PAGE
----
Steel coils. Picture: BLOOMBERG
Steel coils. Picture: BLOOMBERG

The Competition Tribunal has approved with conditions steel tube and pipe manufacturer Robor’s acquisition of Macsteel’s tube and pipe business.

The transaction, which entails the merger of two of the country’s big steel tube and pipe manufacturers, will result in consolidation in the local industry which is battling overcapacity and heightened competition.

The tribunal’s decision follows the Competition Commission’s recommendation for the approval of the transaction, which it said was unlikely to result in a substantial lessening of competition.

Macsteel CEO Mike Benfield said on Friday that the two companies were conducting a quick due diligence on each other “to ensure that the joint venture that will materialise will be sustainable”.

Benfield said the due diligence could be completed within three weeks. “It will move quickly,” he said.

The merger, which could be finalised by the end of February, was likely to result in the retrenchment of  about 311 employees. “People’s lives are at stake here. These are breadwinners. We are so sensitive to that. We do not want to prolong this agony,” Benfield said.

In its recommendation to the tribunal, the commission imposed a condition that the merging entities should not retrench additional employees as a result of the merger. It also said that the 311 employees should have a right of first refusal in the event that vacancies became available within the merged entity.

The poor state of the steel tube and pipe sector necessitated consolidation, Benfield said. “The sector has to consolidate. Capacity has to be removed,” he said.

Benfield said Macsteel’s tube and pipe business had seen “sizeable” losses for a number of years. He said reducing capacity would allow for production efficiencies.

“That is not going to change the market price because there is still competition. The imported finished goods are a further counter force to the ability to manipulate prices. We are price takers because of the significant competition,” he said.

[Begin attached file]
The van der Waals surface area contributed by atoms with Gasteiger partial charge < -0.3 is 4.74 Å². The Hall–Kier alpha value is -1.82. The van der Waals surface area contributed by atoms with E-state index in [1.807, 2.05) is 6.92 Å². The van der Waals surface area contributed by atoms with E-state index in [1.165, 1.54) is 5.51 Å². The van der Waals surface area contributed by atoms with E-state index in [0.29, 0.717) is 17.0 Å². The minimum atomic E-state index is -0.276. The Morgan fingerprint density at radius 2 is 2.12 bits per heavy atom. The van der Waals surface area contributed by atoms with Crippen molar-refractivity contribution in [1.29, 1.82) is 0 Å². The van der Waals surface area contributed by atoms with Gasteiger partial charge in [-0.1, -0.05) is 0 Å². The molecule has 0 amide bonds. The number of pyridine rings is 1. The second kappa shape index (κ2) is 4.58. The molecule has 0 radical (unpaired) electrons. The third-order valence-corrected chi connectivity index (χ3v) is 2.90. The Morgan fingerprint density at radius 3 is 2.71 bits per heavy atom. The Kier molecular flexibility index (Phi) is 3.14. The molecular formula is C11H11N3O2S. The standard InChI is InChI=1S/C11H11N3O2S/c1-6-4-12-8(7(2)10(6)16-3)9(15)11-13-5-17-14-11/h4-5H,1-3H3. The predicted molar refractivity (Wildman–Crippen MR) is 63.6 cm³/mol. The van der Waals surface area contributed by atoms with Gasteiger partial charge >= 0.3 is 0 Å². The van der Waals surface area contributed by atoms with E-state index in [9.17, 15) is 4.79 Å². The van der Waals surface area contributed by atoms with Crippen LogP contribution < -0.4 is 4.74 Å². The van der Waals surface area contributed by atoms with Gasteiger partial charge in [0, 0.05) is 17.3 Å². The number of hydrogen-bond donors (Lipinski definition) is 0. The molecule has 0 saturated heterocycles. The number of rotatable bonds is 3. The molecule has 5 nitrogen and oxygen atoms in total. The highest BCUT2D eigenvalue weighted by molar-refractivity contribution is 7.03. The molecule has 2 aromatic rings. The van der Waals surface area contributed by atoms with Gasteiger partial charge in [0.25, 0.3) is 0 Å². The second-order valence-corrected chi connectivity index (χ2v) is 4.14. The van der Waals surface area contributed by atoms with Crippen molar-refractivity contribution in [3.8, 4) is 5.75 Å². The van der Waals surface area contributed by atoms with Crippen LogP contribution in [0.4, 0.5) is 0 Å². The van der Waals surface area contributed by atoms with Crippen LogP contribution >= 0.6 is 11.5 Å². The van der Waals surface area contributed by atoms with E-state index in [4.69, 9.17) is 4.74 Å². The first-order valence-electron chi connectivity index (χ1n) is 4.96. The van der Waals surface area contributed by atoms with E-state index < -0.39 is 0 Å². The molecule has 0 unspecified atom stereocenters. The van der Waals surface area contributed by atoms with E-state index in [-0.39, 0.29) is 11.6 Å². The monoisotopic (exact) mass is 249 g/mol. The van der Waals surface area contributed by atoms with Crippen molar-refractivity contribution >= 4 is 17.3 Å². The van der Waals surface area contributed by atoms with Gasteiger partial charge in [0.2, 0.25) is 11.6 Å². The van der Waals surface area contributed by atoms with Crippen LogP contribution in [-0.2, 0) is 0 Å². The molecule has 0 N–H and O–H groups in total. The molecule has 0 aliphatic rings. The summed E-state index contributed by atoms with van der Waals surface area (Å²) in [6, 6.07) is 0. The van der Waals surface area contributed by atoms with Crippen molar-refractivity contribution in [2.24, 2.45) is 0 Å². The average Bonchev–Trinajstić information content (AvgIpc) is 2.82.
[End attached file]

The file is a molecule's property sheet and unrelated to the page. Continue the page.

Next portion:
The merged entity produces the combined volume in one facility, instead of two, said Benfield, adding that post-merger, Macsteel would mothball its tube mill in Boksburg. As a result, cost per unit produced was likely to drop. “That is the logic we are chasing," he said.

Macsteel did not want a controlling stake in the merged entity because the company’s key strength is in wholesale and retail. “We do not want control,” said Benfield.

Explaining the rationale for the proposed merger, Robor CEO Gordon Gilmer said Robor, which is 47.6% owned by Tiso Blackstar Group, had been underutilising its plants for many years “as a result of the lack of GDP spend. The rationale is to utilise at least one of the plants more efficiently, as opposed to two half utilised assets”.

He reiterated that the local tube and pipe sector was grappling with overcapacity with installed capacity most likely double the current requirements. The installed tube and pipe capacity was estimated at more than 750,000 tons a year, Gilmer said.

Tiso Blackstar, the owner of Business Day, has indicated that it wanted to dispose of its interest in Robor within a year. Plans to sell the stake were on course and Tiso Blackstar CEO Andrew Bonamour said on Monday the company was in advanced talks with an unnamed party.